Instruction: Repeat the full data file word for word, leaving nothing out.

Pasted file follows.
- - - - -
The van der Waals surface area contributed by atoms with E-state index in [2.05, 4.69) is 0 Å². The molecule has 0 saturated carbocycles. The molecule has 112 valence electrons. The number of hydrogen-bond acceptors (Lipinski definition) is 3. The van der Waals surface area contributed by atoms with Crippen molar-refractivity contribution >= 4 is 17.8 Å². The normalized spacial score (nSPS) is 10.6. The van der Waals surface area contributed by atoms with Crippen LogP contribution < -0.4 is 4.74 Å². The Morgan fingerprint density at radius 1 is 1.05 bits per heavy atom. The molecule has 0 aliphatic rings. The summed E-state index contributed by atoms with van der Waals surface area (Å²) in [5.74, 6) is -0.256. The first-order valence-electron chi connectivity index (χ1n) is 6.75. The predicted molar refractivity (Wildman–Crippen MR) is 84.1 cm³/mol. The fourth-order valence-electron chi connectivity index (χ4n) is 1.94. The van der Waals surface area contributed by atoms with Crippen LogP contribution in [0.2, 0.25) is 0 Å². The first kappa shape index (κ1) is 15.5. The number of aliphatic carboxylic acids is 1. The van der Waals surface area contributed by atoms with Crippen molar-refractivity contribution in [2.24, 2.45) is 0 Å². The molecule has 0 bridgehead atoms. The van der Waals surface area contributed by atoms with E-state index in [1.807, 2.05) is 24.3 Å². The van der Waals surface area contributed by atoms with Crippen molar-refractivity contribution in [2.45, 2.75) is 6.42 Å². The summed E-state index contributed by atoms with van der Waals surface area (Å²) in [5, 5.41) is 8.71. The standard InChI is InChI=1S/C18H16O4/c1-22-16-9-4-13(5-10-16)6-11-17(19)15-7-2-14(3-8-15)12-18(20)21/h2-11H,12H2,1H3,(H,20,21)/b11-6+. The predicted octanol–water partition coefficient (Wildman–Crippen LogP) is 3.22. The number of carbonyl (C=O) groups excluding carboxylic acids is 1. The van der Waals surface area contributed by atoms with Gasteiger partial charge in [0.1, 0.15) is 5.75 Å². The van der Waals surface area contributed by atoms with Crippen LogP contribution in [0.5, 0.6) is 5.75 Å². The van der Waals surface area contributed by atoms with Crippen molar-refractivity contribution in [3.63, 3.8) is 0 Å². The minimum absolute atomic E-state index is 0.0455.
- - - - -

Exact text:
The van der Waals surface area contributed by atoms with E-state index in [2.05, 4.69) is 0 Å². The molecule has 0 saturated carbocycles. The molecule has 112 valence electrons. The number of hydrogen-bond acceptors (Lipinski definition) is 3. The van der Waals surface area contributed by atoms with Crippen molar-refractivity contribution >= 4 is 17.8 Å². The normalized spacial score (nSPS) is 10.6. The van der Waals surface area contributed by atoms with Crippen LogP contribution < -0.4 is 4.74 Å². The Morgan fingerprint density at radius 1 is 1.05 bits per heavy atom. The molecule has 0 aliphatic rings. The summed E-state index contributed by atoms with van der Waals surface area (Å²) in [5.74, 6) is -0.256. The first-order valence-electron chi connectivity index (χ1n) is 6.75. The predicted molar refractivity (Wildman–Crippen MR) is 84.1 cm³/mol. The fourth-order valence-electron chi connectivity index (χ4n) is 1.94. The van der Waals surface area contributed by atoms with Crippen LogP contribution in [0.2, 0.25) is 0 Å². The first kappa shape index (κ1) is 15.5. The number of aliphatic carboxylic acids is 1. The van der Waals surface area contributed by atoms with Crippen molar-refractivity contribution in [2.24, 2.45) is 0 Å². The molecule has 0 bridgehead atoms. The van der Waals surface area contributed by atoms with E-state index in [1.807, 2.05) is 24.3 Å². The van der Waals surface area contributed by atoms with Crippen molar-refractivity contribution in [2.45, 2.75) is 6.42 Å². The summed E-state index contributed by atoms with van der Waals surface area (Å²) in [5, 5.41) is 8.71. The standard InChI is InChI=1S/C18H16O4/c1-22-16-9-4-13(5-10-16)6-11-17(19)15-7-2-14(3-8-15)12-18(20)21/h2-11H,12H2,1H3,(H,20,21)/b11-6+. The predicted octanol–water partition coefficient (Wildman–Crippen LogP) is 3.22. The number of carbonyl (C=O) groups excluding carboxylic acids is 1. The van der Waals surface area contributed by atoms with Gasteiger partial charge in [0.1, 0.15) is 5.75 Å². The van der Waals surface area contributed by atoms with Crippen LogP contribution in [0.5, 0.6) is 5.75 Å². The van der Waals surface area contributed by atoms with Crippen molar-refractivity contribution in [3.63, 3.8) is 0 Å². The minimum absolute atomic E-state index is 0.0455.